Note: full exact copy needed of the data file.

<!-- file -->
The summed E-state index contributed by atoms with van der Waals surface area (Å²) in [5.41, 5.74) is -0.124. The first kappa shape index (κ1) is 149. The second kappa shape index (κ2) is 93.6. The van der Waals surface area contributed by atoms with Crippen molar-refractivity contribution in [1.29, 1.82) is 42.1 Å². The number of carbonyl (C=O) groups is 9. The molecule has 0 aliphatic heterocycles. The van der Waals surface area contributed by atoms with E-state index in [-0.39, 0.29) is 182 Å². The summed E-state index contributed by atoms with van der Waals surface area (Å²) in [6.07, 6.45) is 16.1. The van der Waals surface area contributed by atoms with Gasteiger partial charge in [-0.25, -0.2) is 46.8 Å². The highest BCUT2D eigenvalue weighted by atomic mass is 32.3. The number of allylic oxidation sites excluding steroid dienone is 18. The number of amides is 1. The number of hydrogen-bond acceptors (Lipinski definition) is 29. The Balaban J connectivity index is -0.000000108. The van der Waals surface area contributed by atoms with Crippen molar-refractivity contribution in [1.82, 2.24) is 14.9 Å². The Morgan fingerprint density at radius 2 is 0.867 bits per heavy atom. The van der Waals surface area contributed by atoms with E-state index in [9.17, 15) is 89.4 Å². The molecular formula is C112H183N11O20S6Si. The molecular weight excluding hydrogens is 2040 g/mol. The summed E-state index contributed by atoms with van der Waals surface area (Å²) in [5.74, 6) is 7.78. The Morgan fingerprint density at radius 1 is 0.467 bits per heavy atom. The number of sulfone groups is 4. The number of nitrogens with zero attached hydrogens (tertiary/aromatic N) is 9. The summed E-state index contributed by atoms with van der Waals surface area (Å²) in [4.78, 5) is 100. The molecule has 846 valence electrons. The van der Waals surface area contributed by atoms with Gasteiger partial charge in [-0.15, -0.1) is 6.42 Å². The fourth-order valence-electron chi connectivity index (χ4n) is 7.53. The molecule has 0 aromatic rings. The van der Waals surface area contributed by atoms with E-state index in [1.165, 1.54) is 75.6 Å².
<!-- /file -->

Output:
The summed E-state index contributed by atoms with van der Waals surface area (Å²) in [5.41, 5.74) is -0.124. The first kappa shape index (κ1) is 149. The second kappa shape index (κ2) is 93.6. The van der Waals surface area contributed by atoms with Crippen molar-refractivity contribution in [1.29, 1.82) is 42.1 Å². The number of carbonyl (C=O) groups is 9. The molecule has 0 aliphatic heterocycles. The van der Waals surface area contributed by atoms with E-state index in [-0.39, 0.29) is 182 Å². The summed E-state index contributed by atoms with van der Waals surface area (Å²) in [6.07, 6.45) is 16.1. The van der Waals surface area contributed by atoms with Gasteiger partial charge in [-0.25, -0.2) is 46.8 Å². The highest BCUT2D eigenvalue weighted by atomic mass is 32.3. The number of allylic oxidation sites excluding steroid dienone is 18. The number of amides is 1. The number of hydrogen-bond acceptors (Lipinski definition) is 29. The Balaban J connectivity index is -0.000000108. The van der Waals surface area contributed by atoms with Crippen molar-refractivity contribution in [1.82, 2.24) is 14.9 Å². The Morgan fingerprint density at radius 2 is 0.867 bits per heavy atom. The van der Waals surface area contributed by atoms with E-state index in [9.17, 15) is 89.4 Å². The molecular formula is C112H183N11O20S6Si. The molecular weight excluding hydrogens is 2040 g/mol. The summed E-state index contributed by atoms with van der Waals surface area (Å²) in [5.74, 6) is 7.78. The Morgan fingerprint density at radius 1 is 0.467 bits per heavy atom. The number of sulfone groups is 4. The number of nitrogens with zero attached hydrogens (tertiary/aromatic N) is 9. The summed E-state index contributed by atoms with van der Waals surface area (Å²) in [4.78, 5) is 100. The molecule has 846 valence electrons. The van der Waals surface area contributed by atoms with Gasteiger partial charge in [-0.15, -0.1) is 6.42 Å². The fourth-order valence-electron chi connectivity index (χ4n) is 7.53. The molecule has 0 aromatic rings. The van der Waals surface area contributed by atoms with E-state index in [1.165, 1.54) is 75.6 Å².